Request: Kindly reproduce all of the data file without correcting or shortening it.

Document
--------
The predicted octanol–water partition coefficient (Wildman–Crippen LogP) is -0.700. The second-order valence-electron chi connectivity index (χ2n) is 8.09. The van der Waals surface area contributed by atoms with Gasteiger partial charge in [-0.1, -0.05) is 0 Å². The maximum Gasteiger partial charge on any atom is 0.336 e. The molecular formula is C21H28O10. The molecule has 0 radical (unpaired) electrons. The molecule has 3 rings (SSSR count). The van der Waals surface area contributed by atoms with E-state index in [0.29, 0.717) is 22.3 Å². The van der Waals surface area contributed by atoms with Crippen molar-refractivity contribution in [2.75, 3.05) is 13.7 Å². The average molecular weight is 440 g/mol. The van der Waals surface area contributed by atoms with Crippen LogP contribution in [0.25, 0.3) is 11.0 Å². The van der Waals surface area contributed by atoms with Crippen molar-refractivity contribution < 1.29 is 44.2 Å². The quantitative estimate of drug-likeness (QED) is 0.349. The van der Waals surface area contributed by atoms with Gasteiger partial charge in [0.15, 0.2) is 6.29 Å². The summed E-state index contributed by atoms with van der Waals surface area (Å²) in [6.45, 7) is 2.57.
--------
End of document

The predicted octanol–water partition coefficient (Wildman–Crippen LogP) is -0.700. The second-order valence-electron chi connectivity index (χ2n) is 8.09. The van der Waals surface area contributed by atoms with Gasteiger partial charge in [-0.1, -0.05) is 0 Å². The maximum Gasteiger partial charge on any atom is 0.336 e. The molecular formula is C21H28O10. The molecule has 0 radical (unpaired) electrons. The molecule has 3 rings (SSSR count). The van der Waals surface area contributed by atoms with E-state index in [0.29, 0.717) is 22.3 Å². The van der Waals surface area contributed by atoms with Crippen molar-refractivity contribution in [2.75, 3.05) is 13.7 Å². The average molecular weight is 440 g/mol. The van der Waals surface area contributed by atoms with Crippen LogP contribution in [0.25, 0.3) is 11.0 Å². The van der Waals surface area contributed by atoms with Crippen molar-refractivity contribution < 1.29 is 44.2 Å². The quantitative estimate of drug-likeness (QED) is 0.349. The van der Waals surface area contributed by atoms with Gasteiger partial charge in [0.15, 0.2) is 6.29 Å². The summed E-state index contributed by atoms with van der Waals surface area (Å²) in [6.45, 7) is 2.57.